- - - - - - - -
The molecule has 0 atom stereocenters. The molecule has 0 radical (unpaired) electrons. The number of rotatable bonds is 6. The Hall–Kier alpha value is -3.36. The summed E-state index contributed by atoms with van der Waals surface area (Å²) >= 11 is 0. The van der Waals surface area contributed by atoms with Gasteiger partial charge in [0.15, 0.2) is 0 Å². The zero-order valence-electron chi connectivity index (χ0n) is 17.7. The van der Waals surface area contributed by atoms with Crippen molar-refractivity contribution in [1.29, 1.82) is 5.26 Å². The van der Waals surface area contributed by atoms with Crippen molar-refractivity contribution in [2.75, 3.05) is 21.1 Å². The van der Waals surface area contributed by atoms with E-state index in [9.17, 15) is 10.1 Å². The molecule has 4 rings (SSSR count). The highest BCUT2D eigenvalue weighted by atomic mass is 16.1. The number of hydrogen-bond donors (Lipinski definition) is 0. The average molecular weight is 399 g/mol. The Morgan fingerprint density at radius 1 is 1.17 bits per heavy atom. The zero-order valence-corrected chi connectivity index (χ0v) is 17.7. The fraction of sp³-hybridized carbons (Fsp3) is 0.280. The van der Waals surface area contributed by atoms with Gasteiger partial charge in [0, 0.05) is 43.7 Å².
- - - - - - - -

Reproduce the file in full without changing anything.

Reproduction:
The molecule has 0 atom stereocenters. The molecule has 0 radical (unpaired) electrons. The number of rotatable bonds is 6. The Hall–Kier alpha value is -3.36. The summed E-state index contributed by atoms with van der Waals surface area (Å²) >= 11 is 0. The van der Waals surface area contributed by atoms with Gasteiger partial charge in [0.15, 0.2) is 0 Å². The zero-order valence-electron chi connectivity index (χ0n) is 17.7. The van der Waals surface area contributed by atoms with Crippen molar-refractivity contribution in [1.29, 1.82) is 5.26 Å². The van der Waals surface area contributed by atoms with Crippen molar-refractivity contribution in [2.75, 3.05) is 21.1 Å². The van der Waals surface area contributed by atoms with E-state index in [9.17, 15) is 10.1 Å². The molecule has 4 rings (SSSR count). The highest BCUT2D eigenvalue weighted by atomic mass is 16.1. The number of hydrogen-bond donors (Lipinski definition) is 0. The average molecular weight is 399 g/mol. The Morgan fingerprint density at radius 1 is 1.17 bits per heavy atom. The zero-order valence-corrected chi connectivity index (χ0v) is 17.7. The fraction of sp³-hybridized carbons (Fsp3) is 0.280. The van der Waals surface area contributed by atoms with Gasteiger partial charge in [0, 0.05) is 43.7 Å².